When an individual is killed and suffers, it is a cruel and vicious thing. All suffering that is avoidable must be avoided and all pain that is unnecessary should not be inflicted. To please your own vengeance by murdering someone is perhaps the most cruel and merciless action I have yet to witness. They may say it is peace of mind, but this is nothing but a sick lie. "To hear those screams, to see those tears, to know they suffer, to see their face ball up into a mess of pain," -- a victim's relative may state, "And after seeing that, I am glad that the man who did this to my relative has paid for their crime!" Would someone truly call that "peace of mind"? Knowing that their determination knowingly had led to the eventual death and execution of an individual, and to see them die horrifically? Until ending their sentence by expressing happiness at suffering, one may well have believed that this relative was speaking about how the victim had died. But it is not so! The relative is describing the death of the criminal in such gory accounts that it would make anyone wince with sympathy. But then to hear that it was the criminal and not the victim the relative was being described, would it truly eradicate all sentiments of sympathy? This is something no educated person can deny: a conscious being is a conscious being, capable of feeling like any conscious being, and someone's past crimes do not erase this fact, no matter how much an ignorant person wishes to blind himself or a how much a cruel person fails to care.
Does the death of a convict avenge the death of a victim? It certainly does not bring back the victim, nor does it relinquish the pains and sufferings caused by the convict. In the end, it is a fruitless pursuit. I do not see how soiling the ground with the blood of a convict can make ANYONE feel that they have achieved anything other than another death. A person may say they disbelieve in vengeance, but believe in justice, but when their pursuits are for the sole sake of killing a harmless individual for a crime, it is the same atrocity with two different names. To kill an individual who still posses a threat to society when no other option is available is acceptable, but to kill an individual who is completely harmless and posses no threat at all is the greatest of all crimes. It is injustice. It is the root of a vice. It is the enjoyment of pain. It is the sadism of a torturer. It is everything to be despised by any who hold value in compassion and it is everything to be loved by any who hold value in cruelty.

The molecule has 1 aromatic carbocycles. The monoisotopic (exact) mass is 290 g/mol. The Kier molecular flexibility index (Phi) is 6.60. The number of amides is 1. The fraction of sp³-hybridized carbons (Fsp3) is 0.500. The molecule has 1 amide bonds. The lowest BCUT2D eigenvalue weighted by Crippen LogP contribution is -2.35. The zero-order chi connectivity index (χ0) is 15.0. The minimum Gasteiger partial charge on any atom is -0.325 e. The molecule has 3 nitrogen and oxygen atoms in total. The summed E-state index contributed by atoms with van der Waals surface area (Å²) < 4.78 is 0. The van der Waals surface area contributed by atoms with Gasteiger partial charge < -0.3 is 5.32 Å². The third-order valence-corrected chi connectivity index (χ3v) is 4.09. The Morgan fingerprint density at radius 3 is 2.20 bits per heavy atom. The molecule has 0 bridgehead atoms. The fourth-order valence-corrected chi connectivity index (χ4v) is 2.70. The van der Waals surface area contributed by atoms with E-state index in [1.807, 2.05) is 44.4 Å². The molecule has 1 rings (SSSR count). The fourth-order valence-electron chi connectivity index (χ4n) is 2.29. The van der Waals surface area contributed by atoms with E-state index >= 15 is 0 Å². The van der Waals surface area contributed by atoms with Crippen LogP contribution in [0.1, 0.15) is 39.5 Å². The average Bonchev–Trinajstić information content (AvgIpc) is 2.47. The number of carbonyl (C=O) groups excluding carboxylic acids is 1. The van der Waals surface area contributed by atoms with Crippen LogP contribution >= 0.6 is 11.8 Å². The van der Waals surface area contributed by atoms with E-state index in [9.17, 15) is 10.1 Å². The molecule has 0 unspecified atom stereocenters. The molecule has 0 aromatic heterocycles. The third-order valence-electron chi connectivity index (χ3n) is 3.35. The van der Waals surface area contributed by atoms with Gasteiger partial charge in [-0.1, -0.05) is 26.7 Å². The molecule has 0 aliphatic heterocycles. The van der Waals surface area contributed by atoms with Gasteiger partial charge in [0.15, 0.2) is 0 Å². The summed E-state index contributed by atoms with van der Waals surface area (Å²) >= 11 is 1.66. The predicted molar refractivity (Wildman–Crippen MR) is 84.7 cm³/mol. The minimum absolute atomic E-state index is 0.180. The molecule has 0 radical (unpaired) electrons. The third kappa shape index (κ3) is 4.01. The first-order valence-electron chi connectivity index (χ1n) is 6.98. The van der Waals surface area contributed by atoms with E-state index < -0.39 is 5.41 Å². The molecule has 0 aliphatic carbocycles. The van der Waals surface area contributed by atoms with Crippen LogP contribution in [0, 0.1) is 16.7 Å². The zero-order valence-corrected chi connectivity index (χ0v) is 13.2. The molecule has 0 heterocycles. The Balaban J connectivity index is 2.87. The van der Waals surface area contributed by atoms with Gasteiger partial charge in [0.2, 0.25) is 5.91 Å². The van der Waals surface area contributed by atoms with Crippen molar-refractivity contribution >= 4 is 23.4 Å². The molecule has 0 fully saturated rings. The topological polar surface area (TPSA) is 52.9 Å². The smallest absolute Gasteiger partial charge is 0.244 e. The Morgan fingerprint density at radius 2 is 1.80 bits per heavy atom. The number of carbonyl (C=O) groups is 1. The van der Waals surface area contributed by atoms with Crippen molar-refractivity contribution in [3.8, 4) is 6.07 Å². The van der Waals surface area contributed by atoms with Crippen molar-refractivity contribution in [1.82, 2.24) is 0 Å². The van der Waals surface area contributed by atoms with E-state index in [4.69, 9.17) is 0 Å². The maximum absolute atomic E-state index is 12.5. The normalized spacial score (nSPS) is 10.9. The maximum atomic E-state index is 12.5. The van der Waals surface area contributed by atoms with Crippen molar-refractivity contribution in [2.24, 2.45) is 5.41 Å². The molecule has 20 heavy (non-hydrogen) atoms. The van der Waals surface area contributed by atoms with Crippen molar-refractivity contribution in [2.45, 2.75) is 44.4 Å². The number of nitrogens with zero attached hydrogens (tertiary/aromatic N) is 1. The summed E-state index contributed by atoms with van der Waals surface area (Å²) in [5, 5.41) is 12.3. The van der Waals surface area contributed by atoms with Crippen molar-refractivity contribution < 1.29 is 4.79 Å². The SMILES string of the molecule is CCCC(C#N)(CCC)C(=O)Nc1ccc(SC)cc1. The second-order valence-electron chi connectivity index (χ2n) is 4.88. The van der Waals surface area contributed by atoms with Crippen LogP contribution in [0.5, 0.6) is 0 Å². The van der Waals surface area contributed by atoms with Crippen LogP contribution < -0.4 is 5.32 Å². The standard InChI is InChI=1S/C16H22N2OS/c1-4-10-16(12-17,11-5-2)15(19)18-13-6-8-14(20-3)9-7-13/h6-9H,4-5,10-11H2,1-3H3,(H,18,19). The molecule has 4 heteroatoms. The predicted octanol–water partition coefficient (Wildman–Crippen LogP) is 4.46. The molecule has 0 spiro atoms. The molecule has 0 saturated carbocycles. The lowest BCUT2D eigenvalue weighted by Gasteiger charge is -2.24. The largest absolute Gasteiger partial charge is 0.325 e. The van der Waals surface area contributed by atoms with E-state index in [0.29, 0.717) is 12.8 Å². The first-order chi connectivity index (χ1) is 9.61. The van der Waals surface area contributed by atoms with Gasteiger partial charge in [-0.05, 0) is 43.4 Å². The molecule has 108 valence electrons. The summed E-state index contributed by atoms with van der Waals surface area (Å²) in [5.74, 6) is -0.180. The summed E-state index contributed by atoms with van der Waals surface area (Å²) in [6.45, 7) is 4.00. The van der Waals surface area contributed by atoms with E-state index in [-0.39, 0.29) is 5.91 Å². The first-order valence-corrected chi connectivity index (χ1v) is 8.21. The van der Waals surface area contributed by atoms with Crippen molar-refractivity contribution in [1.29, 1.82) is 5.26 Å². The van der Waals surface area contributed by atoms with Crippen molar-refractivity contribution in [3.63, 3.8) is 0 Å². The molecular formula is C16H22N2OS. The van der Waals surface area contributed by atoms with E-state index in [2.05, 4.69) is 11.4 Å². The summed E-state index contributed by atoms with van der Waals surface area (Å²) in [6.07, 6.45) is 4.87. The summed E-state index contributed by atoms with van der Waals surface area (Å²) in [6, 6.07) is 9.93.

There are no secrets or tricks in the Death Penalty. Nothing is hidden. When you buy a Nike shoe, you do not see the suffering of the Indonesian Wage slaves. When you buy a hamburger, you do not see the suffering of the animals who gave their lives at the hand of brutal treatment so you could consume it. And when you steal someone's items while they're absent, you do not see them enraged by your actions. These are crimes without compassion because they are founded on ignorance. But with the system of a Death Penalty, nothing is hidden. Someone's relative was killed: they get to see in exact and precise detail how the murder happened. They get to see the wounds, the flesh marks, the cuts, the bullet wounds, the lacerations, the blood, the gore. These are all things shown to the relative. And from these experiences, this relative is tantamount to developing an attitude that the death of one life avenges another, cruelty for cruelty, an eye for an eye, or - in effect - that life means nothing. From these experiences, any normal individual would come to the conclusion that life means something, that it holds value, and that suffering is wrong and should be avoided entirely. It should build a bond between this relative and compassion, unbreakable till death. To see such painful sights, one would naturally come to the conclusion that this is wrong. But in the time of such emotional trauma and distress, many come to the opposite conclusion: vengeance. After seeing such pain, they wish to cause more, and it is something only a brutal or ignorant person could do. Who smiles when they see someone murdered? Who laughs when another cries? Who can honestly feel their heart warmed as another's is destroyed? Only cruel and ignorant individuals can do such things.
Society claims one life. The state retorts by claiming another life. Is this a conceivable concept of justice? I would hope not. But in our age, like any other age, individuals are brutal and cruel. When given no limitation - and when encouraged by the media and the state prosecutors - they will forget compassion and embrace cruelty, under the name of "justice." The Death Penalty allows the destruction of a life for the sake of nothingness. Perhaps it is the sake to warm hearts, but only an ignorant heart has a violent voice. A lack of kinship with fellow creatures will slowly degrade to the state of murder, and the Death Penalty is simply legalized murder. After a thorough examination of the Death Penalty, I can state with firmness that I find nothing of it appealing or attractive; some will say I am biased, but cruelty is not a virtue in my book. From the initial crime, to the eventual death of a convict, for the sake for vengeance and a desire to cause suffering, and with finality a glimmering smile of those fought for the Death Penalty, seeing the criminal die for the death of their beloved one. There is nothing more revealing of the cruel, barbaric, brutal, ignorant, and dogmatic mind state of today than this institution of the Death Penalty; it seeks to cause so much misery for the sole pursuit of creating suffering.